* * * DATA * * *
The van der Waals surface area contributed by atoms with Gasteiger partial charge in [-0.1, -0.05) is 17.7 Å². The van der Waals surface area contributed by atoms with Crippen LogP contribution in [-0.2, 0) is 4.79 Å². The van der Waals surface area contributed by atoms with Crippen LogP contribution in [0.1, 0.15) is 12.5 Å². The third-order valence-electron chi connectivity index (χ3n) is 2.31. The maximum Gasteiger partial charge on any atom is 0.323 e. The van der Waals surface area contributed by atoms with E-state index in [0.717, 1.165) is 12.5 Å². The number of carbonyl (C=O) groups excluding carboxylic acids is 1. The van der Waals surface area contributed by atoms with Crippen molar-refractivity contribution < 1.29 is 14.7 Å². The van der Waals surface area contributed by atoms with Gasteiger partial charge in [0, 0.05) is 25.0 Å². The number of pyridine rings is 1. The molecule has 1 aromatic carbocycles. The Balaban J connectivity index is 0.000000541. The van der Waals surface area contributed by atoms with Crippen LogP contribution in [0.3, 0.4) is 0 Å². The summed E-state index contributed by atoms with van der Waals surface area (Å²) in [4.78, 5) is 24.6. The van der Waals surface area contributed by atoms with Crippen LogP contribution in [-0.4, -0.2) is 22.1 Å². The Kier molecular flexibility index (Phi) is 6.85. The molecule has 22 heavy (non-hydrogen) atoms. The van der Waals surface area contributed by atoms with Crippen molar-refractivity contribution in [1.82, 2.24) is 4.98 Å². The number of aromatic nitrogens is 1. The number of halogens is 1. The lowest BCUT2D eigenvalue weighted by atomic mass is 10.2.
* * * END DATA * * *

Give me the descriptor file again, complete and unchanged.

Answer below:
The van der Waals surface area contributed by atoms with Gasteiger partial charge in [-0.1, -0.05) is 17.7 Å². The van der Waals surface area contributed by atoms with Crippen LogP contribution in [-0.2, 0) is 4.79 Å². The van der Waals surface area contributed by atoms with Crippen LogP contribution in [0.1, 0.15) is 12.5 Å². The third-order valence-electron chi connectivity index (χ3n) is 2.31. The maximum Gasteiger partial charge on any atom is 0.323 e. The van der Waals surface area contributed by atoms with E-state index in [0.717, 1.165) is 12.5 Å². The number of carbonyl (C=O) groups excluding carboxylic acids is 1. The van der Waals surface area contributed by atoms with Crippen molar-refractivity contribution < 1.29 is 14.7 Å². The van der Waals surface area contributed by atoms with Gasteiger partial charge in [0, 0.05) is 25.0 Å². The number of pyridine rings is 1. The molecule has 1 aromatic carbocycles. The Balaban J connectivity index is 0.000000541. The van der Waals surface area contributed by atoms with Crippen LogP contribution in [0.3, 0.4) is 0 Å². The summed E-state index contributed by atoms with van der Waals surface area (Å²) in [4.78, 5) is 24.6. The van der Waals surface area contributed by atoms with Crippen LogP contribution in [-0.4, -0.2) is 22.1 Å². The Kier molecular flexibility index (Phi) is 6.85. The molecule has 22 heavy (non-hydrogen) atoms. The van der Waals surface area contributed by atoms with Crippen molar-refractivity contribution in [1.82, 2.24) is 4.98 Å². The number of aromatic nitrogens is 1. The number of halogens is 1. The lowest BCUT2D eigenvalue weighted by atomic mass is 10.2.